Hidden Figures

Rated: PG | Running Time: 127 Minutes
From: Twentieth Century Fox Home Entertainment
Available on Digital HD: March 28, 2017
Available on DVD, Blu-ray, and 4K Ultra HD:  April 11, 2017
Get it via : Amazon | iTunes

Jim Parsons, Taraji P. Henson, and Kevin Costner in Hidden FiguresThree women working at NASA as an engineer, a mathematician, and a computer scientist, in the early 1960’s would be story enough. Have them be three, strong-willed, African-American women, women with the desire to live the life they believe they were destined to live, in a United States that was a lot less close to acceptance of African-Americans than it is today, and you have history. It’s a history many people don’t realize occurred, nor the influence these three, African-American women had on that history, but damn, it’s a great story, and a great movie.

It’s “Hidden Figures.”

It’s 1961. It’s the space race. It’s the state of Virginia. Katherine Johnson (Taraji P. Henson) is fantastic at math, Dorothy Vaughan (Octavia Spencer) is a computer scientist though she doesn’t know it yet, and Mary Jackson (Janelle Monáe) is an engineer. The three of them are working at NASA, in Langley, Virginia, and things are still segregated. As the movie goes things are tense at NASA as the Russians are taking the lead in the space race. They’ve sent Sputnik into space, they’ve shot Yuri Gagarin into space, and the mostly boys at NASA are still having trouble with the math, their new computer, and keeping the space capsule together.

Janelle Monae in Hidden FiguresEnter Katherine, Dorothy, and Mary. As things wondrously work out for NASA Katherine gets moved into the department working on the trajectory of the spacecraft as a math-checker, Mary ends up in the engineering department, and Dorothy has the wherewithal to realize computers are the future, and takes her own initiative to become the best programmer she can be. The challenge? Doing all of this in the still segregated world of 1961.

The movie moves along, and we see some of the struggles that the ladies had working in a society that was truly male-dominated, and for the most part, racist. This is still the world of separate but not equal, where coffee pots were labeled for whites and colored, where there was riding in the back of the bus, and crappy bathrooms for the African-Americans and lovely bathrooms for the whites. Katherine gets no respect as a mathematician because of her gender and race; Mary has the respect of her supervisor, Olek (Kalr Zielinski), because he is a Polish, Jewish, immigrant and doesn’t care about her color or gender, but she has the problem of not being able to be promoted because she can’t get the extended education needed at a segregated school; and Dorothy works as a supervisor but doesn’t get the recognition from Vivian (Kirsten Dunst), her “I’m not racist,” yet acts the racist boss.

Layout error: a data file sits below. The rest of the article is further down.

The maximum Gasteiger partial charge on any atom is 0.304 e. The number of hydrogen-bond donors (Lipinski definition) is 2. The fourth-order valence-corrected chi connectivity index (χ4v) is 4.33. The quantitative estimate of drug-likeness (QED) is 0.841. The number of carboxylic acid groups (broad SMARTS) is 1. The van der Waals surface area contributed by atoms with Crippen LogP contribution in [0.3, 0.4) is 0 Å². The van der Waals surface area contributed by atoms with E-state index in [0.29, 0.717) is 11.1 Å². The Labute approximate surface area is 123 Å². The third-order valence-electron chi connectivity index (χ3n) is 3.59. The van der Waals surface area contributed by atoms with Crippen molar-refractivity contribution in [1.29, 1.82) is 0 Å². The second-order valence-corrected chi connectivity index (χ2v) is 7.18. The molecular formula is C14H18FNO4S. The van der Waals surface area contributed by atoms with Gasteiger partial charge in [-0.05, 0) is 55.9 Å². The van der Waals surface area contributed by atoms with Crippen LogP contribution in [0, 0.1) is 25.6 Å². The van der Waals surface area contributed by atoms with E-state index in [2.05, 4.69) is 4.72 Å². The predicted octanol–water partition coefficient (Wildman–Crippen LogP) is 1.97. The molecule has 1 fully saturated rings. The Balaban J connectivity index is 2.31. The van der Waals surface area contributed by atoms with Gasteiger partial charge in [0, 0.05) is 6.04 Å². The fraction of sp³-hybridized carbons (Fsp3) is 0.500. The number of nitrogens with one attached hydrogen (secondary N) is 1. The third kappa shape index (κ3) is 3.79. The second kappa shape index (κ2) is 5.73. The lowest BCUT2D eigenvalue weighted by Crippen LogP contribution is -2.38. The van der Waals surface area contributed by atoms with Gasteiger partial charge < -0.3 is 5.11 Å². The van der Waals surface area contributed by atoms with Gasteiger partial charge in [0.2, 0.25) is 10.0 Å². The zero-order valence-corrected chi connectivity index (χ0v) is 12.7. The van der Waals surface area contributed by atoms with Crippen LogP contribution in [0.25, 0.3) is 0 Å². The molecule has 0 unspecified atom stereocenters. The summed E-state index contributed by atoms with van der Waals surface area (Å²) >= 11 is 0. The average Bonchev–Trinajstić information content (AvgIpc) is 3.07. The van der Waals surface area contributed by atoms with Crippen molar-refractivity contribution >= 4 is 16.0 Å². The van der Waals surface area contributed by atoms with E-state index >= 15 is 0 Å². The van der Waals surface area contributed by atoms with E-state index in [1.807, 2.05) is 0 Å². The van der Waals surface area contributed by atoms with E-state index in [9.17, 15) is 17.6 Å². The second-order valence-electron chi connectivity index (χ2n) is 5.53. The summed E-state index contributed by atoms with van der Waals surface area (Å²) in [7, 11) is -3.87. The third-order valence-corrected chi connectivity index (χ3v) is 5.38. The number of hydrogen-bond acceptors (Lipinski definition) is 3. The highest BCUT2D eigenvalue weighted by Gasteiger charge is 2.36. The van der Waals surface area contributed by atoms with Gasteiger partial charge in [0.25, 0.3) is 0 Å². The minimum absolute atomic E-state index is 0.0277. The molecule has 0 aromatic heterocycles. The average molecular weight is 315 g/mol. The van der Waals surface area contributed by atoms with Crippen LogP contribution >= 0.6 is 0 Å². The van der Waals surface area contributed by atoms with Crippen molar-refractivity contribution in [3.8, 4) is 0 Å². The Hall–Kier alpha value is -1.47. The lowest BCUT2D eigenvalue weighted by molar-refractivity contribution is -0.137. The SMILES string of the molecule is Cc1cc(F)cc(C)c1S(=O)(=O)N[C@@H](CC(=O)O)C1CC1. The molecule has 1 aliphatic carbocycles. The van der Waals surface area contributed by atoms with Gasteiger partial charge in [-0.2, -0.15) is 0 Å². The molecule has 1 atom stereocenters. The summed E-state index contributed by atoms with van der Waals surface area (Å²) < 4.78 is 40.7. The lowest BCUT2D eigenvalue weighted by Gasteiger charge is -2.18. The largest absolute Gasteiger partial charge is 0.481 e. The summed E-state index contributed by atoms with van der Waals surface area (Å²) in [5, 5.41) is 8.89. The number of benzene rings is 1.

Octavia Spencer in Hidden FiguresWhat to do? Katherine does what she does best, analytic geometry, and computes circles, or rather trajectories, around her co-workers, gaining the respect of her boss, Al Harrison (Kevin Costner), and astronaut John Glenn (Glen Powell). Mary takes her plight to court, convincing the judge that she should be allowed in the all-white school to continue her education, and she scores a victory to continue on as a NASA engineer. Dorothy sees that her and her co-workers days are numbered with the introduction of the IBM computer, what with their being “human computers,” so she learns Fortran (ahh, the Aerospace Engineer in me started having flashbacks!), teaches her African-American team of co-workers to work with the massive computer, and suddenly their worth overshadows the color of their skin.

Was life fair for an African-American woman in Virginia in 1961? Hell no, but “Hidden Figures” shows that human will and desire can overcome a lot. And thank God! Sure, the movie kind of portrayed the white males as, well, not as bright, and for the movie it helped elevate the genius of the ladies, but it was a necessity to help differentiate the struggles of the women, and spotlight the importance of the women in the space race.

In the end “Hidden Figures” is a fabulous movie. You get women empowerment, you get racial empowerment, you get geek-nerd empowerment, and you see how great science can be. The movie also has fabulous acting, with the trio of ladies able to portray their characters with both gentleness and strength, and as I was watching Jim Parsons as mathematician/engineer, it occurred to me that his character acting was wonderful, in his constant skepticism of Katherine, because I realized he had very few speaking lines in his role, mostly just looks and mannerisms of “Why do I have to deal with this woman?”

Is the movie completely accurate in its portrayals of the events that occurred? Nope. It’s a movie “based on actual events” kind of film, but from most of the things I’ve read it keeps with the spirit of the story, the struggles of the women, and the challenges NASA had at the time to get a man into space.

The “geek” in me loved it. The “always wishing I could have been an astronaut” in me loved it. The “appreciator of the human spirit” loved it. “Hidden Figures” gets 5 stars out of 5.

I haven’t reviewed the extras on the disc versions as I haven’t gotten a copy as of this writing, and I’ll update the review should I see them, but the listing shows a boat-load of things including the “Making of…”, deleted scenes, commentary and the like, so if you are looking for a deeper look into the movie, they will probably be a good bet.

That’s it for this one! L8R!!